Who needs performance-enhancing substances when you can wear performance-enhancing fabric? Researchers at the Commonwealth Scientific and Industrial Research Organisation, Australia's national science agency, have invented an "interactive" garment that plays specific, individualized tunes when athletes move correctly.
The garment is made of a stretchy spandex material and contains sensors that monitor movement. When a basketball player takes a shot, for example, the sensors transmit information to a laptop, which produces audible tones in sync with the arm and wrist movements. The idea is to give athletes audible, real-time feedback. Through repeated use of the device, the athlete eventually recognizes the pattern of tones associated with a successful shot, kick or throw, or can recognize when his or her mechanics are off. Moreover, remembering the unique tune or beat could help athletes maintain correct mechanics while under the stress of competition. An interactive sleeve is demonstrated on the CSIRO website. But the material could be fashioned into running shorts or even a whole bodysuit, as noted in an article in MIT Technology Review.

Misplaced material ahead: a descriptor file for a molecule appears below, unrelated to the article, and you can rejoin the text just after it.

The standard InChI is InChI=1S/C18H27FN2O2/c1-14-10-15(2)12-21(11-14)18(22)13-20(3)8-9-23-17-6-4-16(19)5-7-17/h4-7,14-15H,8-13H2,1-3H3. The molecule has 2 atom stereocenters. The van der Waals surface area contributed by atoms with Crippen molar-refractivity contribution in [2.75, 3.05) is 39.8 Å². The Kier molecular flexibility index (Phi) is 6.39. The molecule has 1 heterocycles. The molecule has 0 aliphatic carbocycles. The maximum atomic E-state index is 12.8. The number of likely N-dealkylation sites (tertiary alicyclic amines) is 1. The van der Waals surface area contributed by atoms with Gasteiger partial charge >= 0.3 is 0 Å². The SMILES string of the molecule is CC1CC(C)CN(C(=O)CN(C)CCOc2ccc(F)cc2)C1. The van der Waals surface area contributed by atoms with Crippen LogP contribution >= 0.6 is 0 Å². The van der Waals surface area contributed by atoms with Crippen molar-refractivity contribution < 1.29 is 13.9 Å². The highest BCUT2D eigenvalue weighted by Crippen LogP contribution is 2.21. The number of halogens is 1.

Though unlikely to turn up on fashionistas, these garments could be used in many fields, such as entertainment, education, sports, military, rehabilitation and medicine, the creators believe. Maybe the clothing will turn up in toy stores. The first interactive garment was an "Air Guitar" shirt, a long-sleeved shirt that, depending on the movements of the wearer, produces a range of guitar chords from a remote computer. A fun new way to exercise, perhaps?
-- Shari Roan
Photos: Courtesy of CSIRO